in the gloaming: twilight music for chamber orchestra


12 minutes


Orchestra: 2222/2200/hp/solo vn/strings


This work is excerpted from the middle section of the earlier tone poem Petruchio, premiered by the Trinity Chamber Orchestra (Richard Fazio, conductor) in Washington, DC, in 2001.


PDF: » excerpt





Program Notes:

in the gloaming, for chamber orchestra, takes much of its material from a previous orchestral work of mine, Petruchio, a tone poem for full orchestra, premiered in 1998.  This work is, nonetheless, a fully new work for smaller forces, employing the melodic material of the earlier piece. 


Like the earlier work, in the gloaming is a piece which evokes extra-musical content: that is, ideas or images which are not strictly musical.  The subtitle of this piece, “twilight music,” gives a clue to the extra-musical image involved.  The word “gloaming” is derived from an Old English word which means “dusk” or “twilight”; the Old English verb to which “gloaming” is related, glowan, means “to glow.”  It is this sense of the word which I find most intriguing: the idea that, even in the fading daylight of dusk, there is still somehow an aura of glowing, of luminescence, in the air.  I have always found twilight to be a magical time of day, particularly in summer, when the air is fragrant with flowers and trees, and the sounds of locusts and cicadas send aloft their raucous, hypnotic waves of sound. 


These extra-musical ideas and images inform the music, but they do not direct its course.  In the same way, the music does not attempt to describe anything in particular, such as cicadas, but simply to evoke it.  in the gloaming can be described as a tone poem: a piece of music with poetic or extra-musical connotations which add to the overall artistic statement of that piece.  However, as with many tone poems, the narrative of this piece is strictly musical; there is no underlying story or “program” involved.  There are many masterpieces which do follow a very specific program, Berlioz’ Symphonie Fantastique being perhaps the most famous example.  Richard Strauss’ tone poem Don Juan has a less clearly delineated program, but the Don Juan story can be approximately discerned in the course of the music.  It has been fashionable in recent years for composers to eschew any extra-musical ideas in pieces of theirs which may have extra-musical titles; saying, in effect, that the music stands on its own without any external “props”. Though it is true that a piece must succeed on its purely musical merits, it also seems that a story, poem, image, or idea which a composer might attach to a piece is meant therefore to become part of the total artistic statement of the piece.  Thus, an important element is missing if extra-musical ideas are left out of consideration.  The listener, therefore, is invited to blend personal images of twilight with the music of in the gloaming.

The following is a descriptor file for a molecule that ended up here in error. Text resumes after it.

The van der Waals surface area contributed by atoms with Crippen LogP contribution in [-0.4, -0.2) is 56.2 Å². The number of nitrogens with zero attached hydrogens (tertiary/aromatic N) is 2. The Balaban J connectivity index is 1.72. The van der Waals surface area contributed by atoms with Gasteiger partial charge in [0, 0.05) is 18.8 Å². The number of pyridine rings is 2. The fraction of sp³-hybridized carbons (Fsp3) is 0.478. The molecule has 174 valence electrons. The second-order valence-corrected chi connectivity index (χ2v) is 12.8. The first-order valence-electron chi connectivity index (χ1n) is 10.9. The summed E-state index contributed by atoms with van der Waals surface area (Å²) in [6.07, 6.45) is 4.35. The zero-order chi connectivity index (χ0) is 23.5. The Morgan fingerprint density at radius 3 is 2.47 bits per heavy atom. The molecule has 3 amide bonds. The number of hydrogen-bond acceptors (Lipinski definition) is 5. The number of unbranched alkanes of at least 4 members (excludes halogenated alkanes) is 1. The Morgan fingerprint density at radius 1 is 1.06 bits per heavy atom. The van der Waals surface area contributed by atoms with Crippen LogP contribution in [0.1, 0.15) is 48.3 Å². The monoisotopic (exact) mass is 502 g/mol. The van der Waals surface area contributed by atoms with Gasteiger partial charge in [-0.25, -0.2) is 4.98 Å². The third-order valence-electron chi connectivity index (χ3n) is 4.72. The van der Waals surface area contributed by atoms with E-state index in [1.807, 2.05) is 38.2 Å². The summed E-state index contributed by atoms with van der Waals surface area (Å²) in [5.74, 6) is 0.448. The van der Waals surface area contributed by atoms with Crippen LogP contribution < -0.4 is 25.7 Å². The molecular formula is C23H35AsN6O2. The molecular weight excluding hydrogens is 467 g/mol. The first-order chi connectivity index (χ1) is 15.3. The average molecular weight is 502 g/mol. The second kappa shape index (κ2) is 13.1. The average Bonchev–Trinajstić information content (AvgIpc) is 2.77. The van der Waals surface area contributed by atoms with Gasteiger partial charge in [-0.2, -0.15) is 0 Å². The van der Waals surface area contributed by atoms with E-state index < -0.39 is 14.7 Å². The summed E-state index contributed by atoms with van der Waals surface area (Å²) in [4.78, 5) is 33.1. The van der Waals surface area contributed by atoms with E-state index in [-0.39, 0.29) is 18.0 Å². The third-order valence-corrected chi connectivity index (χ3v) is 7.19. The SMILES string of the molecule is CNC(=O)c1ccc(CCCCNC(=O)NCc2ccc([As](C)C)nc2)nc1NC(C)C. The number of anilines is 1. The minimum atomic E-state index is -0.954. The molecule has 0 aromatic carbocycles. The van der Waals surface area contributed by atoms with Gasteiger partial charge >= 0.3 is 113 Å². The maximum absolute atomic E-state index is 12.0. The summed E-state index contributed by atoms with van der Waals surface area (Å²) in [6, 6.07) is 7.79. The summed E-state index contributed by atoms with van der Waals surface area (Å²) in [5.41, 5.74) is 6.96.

The Introduction, marked “Fragrant, magical,” begins with an exposition of colors: muted violins form a very high cluster, or dissonant collection of notes, which hang softly in the air above various other colors in the orchestra.  The harp gradually emerges from this sound mass to play a brief cadenza.  As the strings re-enter, the piece proper begins, marked “Gently rocking.”  The harp plays the first material over the strings, then the oboe enters with the principal melody of the song, or cantilena, which comprises the center of the piece.  Various wind instruments have solos on this melody, including flute, clarinet, and trumpet.  A solo violin also is featured along with the harp; the particularly sonorous and luminous quality of the latter instrument suits the quality of this music very well.


During the course of the song, two agitated outbursts occur, both of which feature the brass.  Following the second outburst, a long duet begins between the muted strings and the trumpets and horns.  Two melodies are employed in this duet: the principal melody played by the strings, and a secondary melody played by the trumpets and horns. The melodies have been stretched out to great lengths, as if the music were put suddenly into slow motion.  A brief closing section, in which the harp’s melody returns, closes the cantilena


A Coda brings back the material of the Introduction, therefore framing the central song.  The trumpet re-states the beginning of the principal melody (first heard in the oboe), after which the piece slowly fades away into silence. 


in the gloaming is dedicated to the Trinity Chamber Orchestra and Richard Fazio, who premiered the work in April 2001 in Washington, DC.


-- Andrew Earle Simpson

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